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Beverston Castle
Gloucestershire, England
Beverston castle.jpg
Beverston Castle south tower of western range
Beverston Castle is located in Gloucestershire
Beverston Castle
Beverston Castle
Coordinates 51°38′39″N 2°12′06″W / 51.644239°N 2.201553°W / 51.644239; -2.201553
Site information
Owner Private
Open to
the public
Condition Inhabited
Site history
Materials Limestone
Events English Civil War

Beverston Castle, also known as Beverstone Castle or Tetbury Castle, was constructed as a medieval stone fortress in the village of Beverston, Gloucestershire, England. The property is a mix of manor house, various small buildings, extensive gardens and the medieval ruins of the fortified building. The castle was founded in 1229 by Maurice de Gaunt.

Much of the castle remained in a state of ruin according to a 2019 report, and had been uninhabitable since the 17th century. Several buildings on the 693-acre property, including five cottages and the 17th century house with seven bedrooms, were in use as residences, however.


The original castle was laid out in pentagonal plan. In the early 14th century, a small quadrangular stronghold was added, along with a twin-towered gatehouse. Beverston Castle is situated approximately three kilometres west of the town of Tetbury and about two kilometres east of the medieval abbey annex, Calcot Manor. The castle is in the Cotswolds, a designated AONB (Area of Outstanding Natural Beauty).


Beverston gatehouse
Beverston Castle gatehouse viewed from the inside

Early Roman remains have been found nearby, at Calcot Manor, indicating habitation of this area as early as the 5th century, although it is likely that earlier Iron Age peoples would have also been in this locale. In the Middle Ages it was called Beverstane, and in medieval times the site was known as Beverstone. Another early name for this site was Bureston, derived from the large number of blue stones found here.

The site was the location of an important battle circa 1140 AD between the opposing English armies of King Stephen and Empress Matilda.

One source traced the history back to 1225 when Maurice de Gaunt built a fortified manor house without a royal licence, but was granted a licence to crenellate. On 29 July 1229, Henry III of England signed a document allowing the castle to stand and remain for ever. Maurice de Gaunt was also known as Maurice de Ghent or de Gant, and as Maurice Paynel; Beverston was called Beverestan in the July 1229 document which was written in Latin. A report from 1865 states that Maurice had inherited the property from his father Robert Fitzharding.

This early castle was fortified by a T-shaped ditch, part of which is still intact in the survival of a partial moat on the south side of the castle. In 1530, the castle was extensively remodeled Thomas, Lord Berkeley (1293–1361), who erected a small quadrangular stronghold, with a twin-towered gatehouse. A smaller square tower was added in the late 15th century. At an unspecified later date, the adjoining house was added, using parts of the original manor.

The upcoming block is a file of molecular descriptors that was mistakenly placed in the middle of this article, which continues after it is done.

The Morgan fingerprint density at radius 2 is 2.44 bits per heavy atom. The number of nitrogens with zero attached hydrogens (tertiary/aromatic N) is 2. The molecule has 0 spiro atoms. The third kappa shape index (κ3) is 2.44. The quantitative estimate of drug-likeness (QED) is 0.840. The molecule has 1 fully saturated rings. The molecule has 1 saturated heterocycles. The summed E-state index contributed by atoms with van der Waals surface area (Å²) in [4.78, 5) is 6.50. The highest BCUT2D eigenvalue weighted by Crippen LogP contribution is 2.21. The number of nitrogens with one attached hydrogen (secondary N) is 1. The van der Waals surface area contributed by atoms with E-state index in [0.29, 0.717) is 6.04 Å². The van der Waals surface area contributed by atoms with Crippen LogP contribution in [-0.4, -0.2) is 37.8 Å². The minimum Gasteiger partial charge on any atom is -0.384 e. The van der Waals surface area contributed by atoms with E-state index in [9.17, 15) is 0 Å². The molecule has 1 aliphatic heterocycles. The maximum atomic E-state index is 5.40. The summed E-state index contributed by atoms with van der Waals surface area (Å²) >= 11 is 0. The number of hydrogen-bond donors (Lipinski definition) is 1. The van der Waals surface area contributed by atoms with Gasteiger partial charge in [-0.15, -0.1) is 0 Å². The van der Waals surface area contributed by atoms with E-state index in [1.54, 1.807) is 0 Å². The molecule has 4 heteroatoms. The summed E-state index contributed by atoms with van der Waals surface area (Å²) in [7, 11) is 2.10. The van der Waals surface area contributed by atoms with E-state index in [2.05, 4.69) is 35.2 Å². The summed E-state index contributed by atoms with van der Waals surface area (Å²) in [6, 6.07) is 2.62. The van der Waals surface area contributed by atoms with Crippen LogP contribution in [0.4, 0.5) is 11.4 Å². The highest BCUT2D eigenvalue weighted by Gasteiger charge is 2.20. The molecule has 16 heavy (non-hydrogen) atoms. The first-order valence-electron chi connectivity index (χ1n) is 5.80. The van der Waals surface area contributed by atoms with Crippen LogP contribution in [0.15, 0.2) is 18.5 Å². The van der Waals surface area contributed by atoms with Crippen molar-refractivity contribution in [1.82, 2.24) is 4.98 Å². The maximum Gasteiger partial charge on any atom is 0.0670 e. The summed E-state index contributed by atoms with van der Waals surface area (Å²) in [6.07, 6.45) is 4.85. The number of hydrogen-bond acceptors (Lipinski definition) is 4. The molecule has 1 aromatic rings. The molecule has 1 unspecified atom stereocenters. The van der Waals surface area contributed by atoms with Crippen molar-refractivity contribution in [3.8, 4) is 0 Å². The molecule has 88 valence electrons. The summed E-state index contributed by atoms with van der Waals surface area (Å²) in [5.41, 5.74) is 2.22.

The woollen industry was central to the medieval economy of the Cotswolds, and in 1336, according to former R A Lister and Company employee A S Bullock, 5000 Cotswold sheep were shorn in the courtyard of Beverston Castle, which he thought might have been a record. The castle was remodelled in 1348–1349, the second phase of a renovation that began in the 1330s.

Lady Frances (born Poyntz) and Sir John Berkeley were living here in 1555 when their daughter Joanne Berkeley was born. Joanne would grow up to be Joanna the abbess of the Convent of the Assumption of Our Blessed Lady in Brussels.

At the end of the 16th century, Sir Michael Hicks (son of Robert Hicks, a merchant of London and Bristol, and Julia Arthur) bought Beverston Castle and passed the Beverston holding to his son Sir William Hicks, 1st Baronet. The estate remained in the Hicks family through to at least the early 19th century. As a result of the English Civil War (mid-seventeenth century), much of Beverston Castle was destroyed. Roundhead forces attacked the castle twice during the War, but the greatest damage was from an order from Parliament to slight its defensive works. The two major attacks occurred in 1644 and in 1691. The western and southern ranges along with the gatehouse with one of its original D-shaped towers have survived.

The property has had continuous occupation since a new residence building was built after the previous house was damaged in a major fire in 1691.

In 1842, the Hicks family sold Beverston Castle to R.S. Holford of Westonbirt. The property was purchased by the Hon Arthur and Mrs Strutt in 1939.


The massive extant west range of Beverston Castle is flanked on its angles with square towers, and it contains a solar above a vaulted undercroft. The pentagon-shaped masonry castle has two surviving, albeit ruined, round towers from the original 13th-century construction of de Gaunt. The dressed bluish limestone appears to be from the same quarry as the stonework of nearby Calcot Manor. The two-storey gatehouse, with one extant D-shaped tower, was added by Lord Berkeley in the 1350–1360 era. The gatehouse arch, totally intact as of 2006, would have originally been protected by an immense portcullis. Above the archway was a sizable first-floor (US = second floor) chamber. The ruined northwest square tower dates to the 14th century (Lord Berkeley's work), further modified in the late 15th century.

The southern domestic range, occupied as of 2006, was built by the Hicks family in the early 17th century, reflecting an age of growing security for large manor houses. This range was originally occupied by a medieval great hall from either the de Gaunt or Berkeley era.

Garden at Beverston Castle looking south

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